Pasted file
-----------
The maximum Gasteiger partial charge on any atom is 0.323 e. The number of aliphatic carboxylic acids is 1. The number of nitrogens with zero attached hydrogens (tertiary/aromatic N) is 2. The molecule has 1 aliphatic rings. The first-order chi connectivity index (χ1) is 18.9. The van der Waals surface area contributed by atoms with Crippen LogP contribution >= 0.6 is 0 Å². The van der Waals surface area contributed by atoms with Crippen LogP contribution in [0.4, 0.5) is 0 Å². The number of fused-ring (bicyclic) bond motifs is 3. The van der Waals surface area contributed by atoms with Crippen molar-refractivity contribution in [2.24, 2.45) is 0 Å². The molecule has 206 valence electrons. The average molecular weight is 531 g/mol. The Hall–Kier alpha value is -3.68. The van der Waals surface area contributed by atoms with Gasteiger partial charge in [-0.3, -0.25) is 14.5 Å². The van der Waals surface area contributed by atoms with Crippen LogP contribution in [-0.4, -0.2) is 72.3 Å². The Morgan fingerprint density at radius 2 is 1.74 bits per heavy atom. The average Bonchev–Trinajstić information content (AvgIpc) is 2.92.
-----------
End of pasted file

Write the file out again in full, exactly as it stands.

The maximum Gasteiger partial charge on any atom is 0.323 e. The number of aliphatic carboxylic acids is 1. The number of nitrogens with zero attached hydrogens (tertiary/aromatic N) is 2. The molecule has 1 aliphatic rings. The first-order chi connectivity index (χ1) is 18.9. The van der Waals surface area contributed by atoms with Crippen LogP contribution >= 0.6 is 0 Å². The van der Waals surface area contributed by atoms with Crippen LogP contribution in [0.4, 0.5) is 0 Å². The number of fused-ring (bicyclic) bond motifs is 3. The van der Waals surface area contributed by atoms with Crippen molar-refractivity contribution in [2.24, 2.45) is 0 Å². The molecule has 206 valence electrons. The average molecular weight is 531 g/mol. The Hall–Kier alpha value is -3.68. The van der Waals surface area contributed by atoms with Gasteiger partial charge in [-0.3, -0.25) is 14.5 Å². The van der Waals surface area contributed by atoms with Crippen LogP contribution in [-0.4, -0.2) is 72.3 Å². The Morgan fingerprint density at radius 2 is 1.74 bits per heavy atom. The average Bonchev–Trinajstić information content (AvgIpc) is 2.92.